The first training is to protect life, to decrease violence in one-self, in the family and in society. The second training is to practice social justice, generosity, not stealing and not exploiting other living beings. The third is the practice of responsible sexual behaviour in order to protect individuals, couples, families and children. The fourth is the practice of deep listening and loving speech to restore communication and reconcile. The fifth is about mindful consumption, to help us not bring toxins and poisons into our body or mind.

The Five Mindfulness Trainings are based on the precepts developed during the time of the Buddha to be the foundation of practice for the entire lay practice community. I have translated these precepts for modern times, because mindfulness is at the foundation of each one of them. With mindfulness, we are aware of what is going on in our bodies, our feelings, our minds and the world, and we avoid doing harm to ourselves and others. Mindfulness protects us, our families and our society. When we are mindful, we can see that by refraining from doing one thing, we can prevent another thing from happening. We arrive at our own unique insight. It is not something imposed on us by an outside authority.

Practicing the mindfulness trainings, therefore, helps us be more calm and concentrated, and brings more insight and enlightenment.

Importance in Mystical Tradition: His teaching on Mindfulness is of deep significance in today’s world. Mindfulness is one of the central practices in Buddhism. When we are mindful, we are aware, we notice what is going on around us and inside us.

Mindfulness is something we can practice anywhere. It is not religious – it’s simply about paying attention to what’s there with an attitude of interest and exploration. Through being mindful, we learn that small things can have a big effect. Becoming aware of our bodies, our emotional life, our communication with others, helps us to live a life that flows into a rich tapestry of awareness, imbued with beauty and appreciation.

Influence and Relevance for Today

From a Buddhist perspective, mindfulness includes even an awareness of ‘how things really are’ – an awareness of the true nature of things. By being mindful, the Buddha says, we become more wise and more free. It’s because of this that he said that ‘mindfulness is the direct path to freedom’. As one of the greatest modern teachers on Mindfulness, (He has authored over 100 books) Thích Nhất Hnah is hugely influential and relevant for today’s world.


Faith Tradition: Christian

Background: Born in France in 1915 to a New Zealand father and English mother. He converted to Catholicism and at the age of twenty six he became a Trappist Monk, at the Abbey of Gethsemani, Kentucky.

Teaching: When he first joined the Trappist’s his desire was to lose himself in the anonymity of being simply one monk amongst the others monks. Being encouraged, by his Abbot to continue to write as   he was a gifted writer created a paradox between anonymity and success for his biography Seven Story Mountain became a best seller. Following a breakdown Merton changed his view and realised that God did not want automatonsž praising God like machines. His teaching is to bring oneself wholly to God to embrace the paradox of the necessity of the development of one’s ego identity emotionally and spiritually, an identity that would not simply feel useless and a no-one. Thus the importance of learning culture, poetry, literature, art etc. while at the same time losing ones ego in order to enter into God.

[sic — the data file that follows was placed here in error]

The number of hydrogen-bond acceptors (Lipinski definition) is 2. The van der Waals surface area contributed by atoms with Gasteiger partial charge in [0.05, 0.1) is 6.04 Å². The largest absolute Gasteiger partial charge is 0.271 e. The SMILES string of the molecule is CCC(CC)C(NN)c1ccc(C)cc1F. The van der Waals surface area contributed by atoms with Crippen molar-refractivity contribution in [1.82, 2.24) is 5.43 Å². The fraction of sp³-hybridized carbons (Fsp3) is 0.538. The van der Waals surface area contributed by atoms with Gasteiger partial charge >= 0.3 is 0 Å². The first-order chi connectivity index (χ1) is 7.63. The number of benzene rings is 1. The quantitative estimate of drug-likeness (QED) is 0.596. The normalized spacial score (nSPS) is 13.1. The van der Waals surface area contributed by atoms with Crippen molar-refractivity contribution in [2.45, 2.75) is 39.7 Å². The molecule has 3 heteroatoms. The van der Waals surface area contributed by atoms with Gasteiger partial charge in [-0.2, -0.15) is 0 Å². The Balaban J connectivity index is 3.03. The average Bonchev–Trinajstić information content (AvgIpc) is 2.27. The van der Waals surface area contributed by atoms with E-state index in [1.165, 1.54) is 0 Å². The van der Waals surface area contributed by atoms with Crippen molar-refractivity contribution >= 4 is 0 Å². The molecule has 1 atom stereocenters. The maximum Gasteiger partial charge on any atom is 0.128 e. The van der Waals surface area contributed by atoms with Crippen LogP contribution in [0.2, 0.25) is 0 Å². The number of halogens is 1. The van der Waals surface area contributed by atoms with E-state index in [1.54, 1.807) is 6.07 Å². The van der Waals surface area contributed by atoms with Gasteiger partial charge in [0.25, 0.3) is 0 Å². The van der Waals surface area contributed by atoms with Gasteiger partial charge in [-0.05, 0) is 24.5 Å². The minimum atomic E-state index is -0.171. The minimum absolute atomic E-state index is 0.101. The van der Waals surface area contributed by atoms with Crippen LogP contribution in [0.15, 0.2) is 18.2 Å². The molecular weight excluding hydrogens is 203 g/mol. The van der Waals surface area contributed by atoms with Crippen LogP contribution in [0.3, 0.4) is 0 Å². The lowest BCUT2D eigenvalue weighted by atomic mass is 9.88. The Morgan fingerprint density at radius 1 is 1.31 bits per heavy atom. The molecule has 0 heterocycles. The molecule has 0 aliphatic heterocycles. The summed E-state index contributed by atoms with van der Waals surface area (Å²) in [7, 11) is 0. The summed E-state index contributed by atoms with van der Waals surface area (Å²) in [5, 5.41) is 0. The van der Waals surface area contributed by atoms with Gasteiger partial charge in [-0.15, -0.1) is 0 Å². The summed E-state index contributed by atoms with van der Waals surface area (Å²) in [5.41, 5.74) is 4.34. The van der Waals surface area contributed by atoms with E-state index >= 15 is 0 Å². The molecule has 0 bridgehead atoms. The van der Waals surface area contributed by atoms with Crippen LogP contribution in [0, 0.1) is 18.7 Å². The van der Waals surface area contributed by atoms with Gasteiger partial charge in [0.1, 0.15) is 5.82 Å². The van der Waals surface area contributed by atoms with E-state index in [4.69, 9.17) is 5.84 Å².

Importance in Mystical Tradition: Merton’s life can be seen almost as an metaphor of the place of  Christianity in a world what has increasingly turned away from organised religion. Merton’s life is a presentation of embracing paradox. He was: a monk who loved Jazz music; one who sought silence who ended up speaking to millions; one who entered the cloister yet ended up on the front rows of anti-war marches and campaigns; a Christian monk who embraced Zen; a Christian monk who fell in love with a woman and wrote movingly of the experience; one who sought to God by not knowing.

Influence and Relevance for Today: Merton is one of the best known and influential Christian writes of the twentieth century. Throughout his over seventy books there is a fountain of spiritual insight. Merton said: ‘Contemplation is the highest and most paradoxical form of self realization, attained by apparent self-annihilation.’ Also ‘contemplation goes beyond concepts and apprehends God not as a separate object but as the Reality within our reality, the Being within our being, the life of our life.’



David Halpin Biography

Coming from Loughshinny, a small fishing village in north County Dublin, David Halpin spent his teenage years walking along the cliffs. Looking at the beauty of nature as waves crashed on the shoreline, he wondered ‘Why are we here?,’ ‘What’s life for?,’ ‘Is there something or someone behind all this?’ This spiritual questioning eventually led him to consider becoming a priest. He was ordained in 1997 and worked in various parishes throughout the Dublin Diocese, currently he is parish priest of two parishes, Neilstown and Rowlagh in Clondalkin. He completed a Masters in Applied Spirituality and a Doctorate in Ministry and now lectures part-time in Spirituality in DCU and Waterford Institute of Technology. For the last four years he has worked alongside Korko Moses SJ at the Ashram Experience held in Howth each July. The searching that began in his teenage years continues to this day.